The way we teach, the location, the school itself ( we have invested a lot to make it a really nice place ) , the class size ( maximum 6 kids per class), the students ( we have no bad students, we turn potential students away regularly as their behavior isn’t suitable ), the staff, the planning in terms of a rock solid program from 3 years old to high school, no bad teachers ( I will not hesitate to fire anyone if they act in any kind of unprofessional manner ), no micromanaging of staff, good marketing ( 20000 flyers distributed twice a year), community presence ( very very important…. My son goes to the local elementary school and I am quite involved there now ), and a big dollop of luck!!!! The first 2 years were tough , stoney broke but it has finally come together. I always ask myself ‘ how can I make this better?’ be it lessons, school events, the school environment etc..

            1. Thanks for the detailed reply. Your school sounds amazing. Hats off to you, my friend. You’re a true success story.

              1. Hi Ken

                Thanks! It doesn’t feel like a success story sometimes but when see the guys looking like clones marching off to the station in the morning, I feel lucky. When I have time I will tell you about my music career! Pro musician in Japan for 10 years!!!
                By the way, where are you based?

                1. I’m sure it was a lot of hard work, combined with a bit of good fortune. But very few people achieve what you’ve done, so you deserve every bit of credit for your accomplishments.

                  Yeah, I’d love to hear about your experience as a musician here. I’ve always thought an “alternative” career would be a good way to make a living (or at least enjoy living) in Japan.

                  I don’t usually talk much about where I’m at, both for privacy reasons and because by the time anyone reads this there’s a good chance I’ll be living in a different prefecture anyway. I could use a bit more stability in my life. But right now, outside of Tokyo.

  3. Outside Tokyo , well that’s got to be Saitama 🙂 .
    I found your site by surfing , as I w as looking for article on poverty in Japan .

  4. Hey Mr Seeroi! Long time lurker here – I found your blog when I was about 15 or roundabouts. I’m 23 now. I always enjoy checking back periodically to see how you’re doing! (Is that weird lol?)

    Innate knowledge of Japan + Witty insights = very cool blog!

    Keep it up!

    Best wishes,
    Danica from England 🙂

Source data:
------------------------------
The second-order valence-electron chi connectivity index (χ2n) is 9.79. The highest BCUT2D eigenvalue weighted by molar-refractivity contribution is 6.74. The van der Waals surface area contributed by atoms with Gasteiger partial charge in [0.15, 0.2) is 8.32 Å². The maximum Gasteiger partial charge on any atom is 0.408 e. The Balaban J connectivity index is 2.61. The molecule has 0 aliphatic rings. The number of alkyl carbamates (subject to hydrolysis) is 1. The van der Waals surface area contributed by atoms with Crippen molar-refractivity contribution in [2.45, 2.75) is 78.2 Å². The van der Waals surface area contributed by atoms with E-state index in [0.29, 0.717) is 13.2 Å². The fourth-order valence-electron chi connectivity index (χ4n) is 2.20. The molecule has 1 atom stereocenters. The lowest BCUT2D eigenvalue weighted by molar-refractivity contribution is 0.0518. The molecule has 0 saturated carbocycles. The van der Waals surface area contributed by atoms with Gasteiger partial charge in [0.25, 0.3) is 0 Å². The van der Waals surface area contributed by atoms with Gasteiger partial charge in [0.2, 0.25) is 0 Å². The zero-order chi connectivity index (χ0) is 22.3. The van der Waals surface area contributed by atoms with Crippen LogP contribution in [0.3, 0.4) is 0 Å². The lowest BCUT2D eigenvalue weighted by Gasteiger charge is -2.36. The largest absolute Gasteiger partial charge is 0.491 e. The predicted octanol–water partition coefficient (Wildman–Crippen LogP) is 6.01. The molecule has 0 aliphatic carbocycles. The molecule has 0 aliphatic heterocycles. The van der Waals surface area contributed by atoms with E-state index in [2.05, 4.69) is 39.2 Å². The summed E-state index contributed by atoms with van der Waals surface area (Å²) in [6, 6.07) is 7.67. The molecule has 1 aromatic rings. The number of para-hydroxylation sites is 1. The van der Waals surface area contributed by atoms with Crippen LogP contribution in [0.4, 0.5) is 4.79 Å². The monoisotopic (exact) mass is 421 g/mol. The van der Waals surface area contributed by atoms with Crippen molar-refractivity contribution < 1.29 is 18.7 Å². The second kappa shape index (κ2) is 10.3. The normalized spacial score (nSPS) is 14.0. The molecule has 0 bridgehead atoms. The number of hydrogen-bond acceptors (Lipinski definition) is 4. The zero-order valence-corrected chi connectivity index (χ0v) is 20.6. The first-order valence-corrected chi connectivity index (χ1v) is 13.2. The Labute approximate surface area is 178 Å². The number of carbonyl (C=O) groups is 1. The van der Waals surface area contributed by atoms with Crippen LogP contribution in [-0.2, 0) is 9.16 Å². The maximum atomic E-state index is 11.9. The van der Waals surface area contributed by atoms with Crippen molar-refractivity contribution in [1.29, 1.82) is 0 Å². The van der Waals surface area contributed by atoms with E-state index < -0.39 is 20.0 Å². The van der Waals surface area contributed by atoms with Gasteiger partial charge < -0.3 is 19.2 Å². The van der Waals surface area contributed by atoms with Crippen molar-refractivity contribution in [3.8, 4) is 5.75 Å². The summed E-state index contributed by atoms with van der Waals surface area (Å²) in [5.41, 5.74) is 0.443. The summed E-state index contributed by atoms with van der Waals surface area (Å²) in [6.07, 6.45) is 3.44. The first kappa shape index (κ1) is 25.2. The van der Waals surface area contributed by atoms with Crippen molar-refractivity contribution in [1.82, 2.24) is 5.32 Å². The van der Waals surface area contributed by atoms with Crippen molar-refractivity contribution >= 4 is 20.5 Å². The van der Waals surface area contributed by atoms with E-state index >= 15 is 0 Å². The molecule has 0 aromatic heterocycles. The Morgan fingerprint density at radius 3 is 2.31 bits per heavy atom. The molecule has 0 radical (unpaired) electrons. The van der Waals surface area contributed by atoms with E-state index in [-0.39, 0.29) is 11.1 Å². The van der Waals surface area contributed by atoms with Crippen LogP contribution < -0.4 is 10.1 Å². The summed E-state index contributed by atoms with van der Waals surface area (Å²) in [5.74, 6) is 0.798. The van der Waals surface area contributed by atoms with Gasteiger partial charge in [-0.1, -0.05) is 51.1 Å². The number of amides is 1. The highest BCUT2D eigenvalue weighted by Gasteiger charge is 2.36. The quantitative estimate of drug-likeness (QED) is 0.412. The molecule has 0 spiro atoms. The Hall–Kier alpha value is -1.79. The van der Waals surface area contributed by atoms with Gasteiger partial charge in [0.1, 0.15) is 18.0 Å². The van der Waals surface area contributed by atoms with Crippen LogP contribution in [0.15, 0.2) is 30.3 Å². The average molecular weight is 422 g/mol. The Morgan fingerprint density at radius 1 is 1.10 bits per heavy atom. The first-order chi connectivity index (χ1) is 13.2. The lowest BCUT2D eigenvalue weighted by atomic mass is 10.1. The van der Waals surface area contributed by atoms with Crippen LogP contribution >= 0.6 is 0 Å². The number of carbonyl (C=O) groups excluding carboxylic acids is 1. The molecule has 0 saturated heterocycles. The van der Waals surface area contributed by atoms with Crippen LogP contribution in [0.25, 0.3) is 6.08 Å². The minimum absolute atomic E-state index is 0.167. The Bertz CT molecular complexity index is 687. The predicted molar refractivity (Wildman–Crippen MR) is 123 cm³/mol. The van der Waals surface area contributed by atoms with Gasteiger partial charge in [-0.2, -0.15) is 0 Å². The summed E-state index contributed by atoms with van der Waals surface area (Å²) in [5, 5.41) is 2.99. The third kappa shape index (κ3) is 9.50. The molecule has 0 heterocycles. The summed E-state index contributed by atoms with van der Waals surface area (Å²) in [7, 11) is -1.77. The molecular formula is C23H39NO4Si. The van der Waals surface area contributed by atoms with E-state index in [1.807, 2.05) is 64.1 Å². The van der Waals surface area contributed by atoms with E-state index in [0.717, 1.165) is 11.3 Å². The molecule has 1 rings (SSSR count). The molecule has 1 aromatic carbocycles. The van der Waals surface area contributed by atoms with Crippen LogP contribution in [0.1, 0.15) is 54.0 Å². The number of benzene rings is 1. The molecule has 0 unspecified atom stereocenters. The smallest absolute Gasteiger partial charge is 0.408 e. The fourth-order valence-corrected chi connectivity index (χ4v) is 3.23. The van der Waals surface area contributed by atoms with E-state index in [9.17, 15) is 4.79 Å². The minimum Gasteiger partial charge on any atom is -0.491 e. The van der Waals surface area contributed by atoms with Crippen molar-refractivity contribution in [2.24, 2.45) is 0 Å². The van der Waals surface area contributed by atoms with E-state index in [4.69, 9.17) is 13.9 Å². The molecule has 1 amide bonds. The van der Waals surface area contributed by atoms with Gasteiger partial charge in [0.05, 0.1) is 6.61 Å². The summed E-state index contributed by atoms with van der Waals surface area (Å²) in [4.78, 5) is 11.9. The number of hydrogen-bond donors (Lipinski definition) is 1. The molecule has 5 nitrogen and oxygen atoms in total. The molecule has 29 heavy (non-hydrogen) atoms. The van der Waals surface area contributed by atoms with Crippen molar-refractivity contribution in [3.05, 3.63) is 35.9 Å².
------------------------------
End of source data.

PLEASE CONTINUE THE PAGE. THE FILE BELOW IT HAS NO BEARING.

1. Hi Danica,

      Thanks so much for the encouragement. Wow, eight years of reading my blog? Has it been that long? Where does the time go…

      Yeah, I’m doing great, although it’s hard to believe I’ve been in here for so many years. Hope you’re okay in England—I understand the coronavirus has really changed life there.

      Stubborn refusal to correct course + Lingering interest in language and culture + Overpowering laziness = Still in Japan



  5. Hey, Ken. I’m writing to you from a hospital room, since my young heart got melancholic and it’s having me and the docs wait for it to cheer up.

    No biggie. I’m an understanding guy like that.

    Your blog has been my main entertainment for the past week. You’re a pretty cool guy, and I don’t want to read anyone else. (Take that, literature!)

    Wanted to let you know the good deeds you do, even if you don’t mean to, thanks to your good heart. I think.

    If you visit Spain, I’d love to be your guide. See ya, Seeroi-san.

    1. Hi Seo,

      How’s it going? Yeah, you don’t want to be reading literature; that would only improve your brain. Stick here and you’re much safer. But seriously, sorry to hear you’re in the hospital—that’s a bit concerning. What’s that all about?

      For sure, I would love to visit Spain. It’s definitely on top of my list.

  6. Ah, it’s just some virus that came in uninvited. I’ll be fine, just no exercise for 3 months.

    What I like the most about your blog is that you seem to have done a million things. I’m far too comfy in my routine, and I ought to do braver things, like writing these comments. So you’re helping me in that way, too.

    1. Also, when reading I feel I’m right there with you. Maybe that’s what stories are, an effort to bring together our vagrant minds. Monogatari. Pretty word.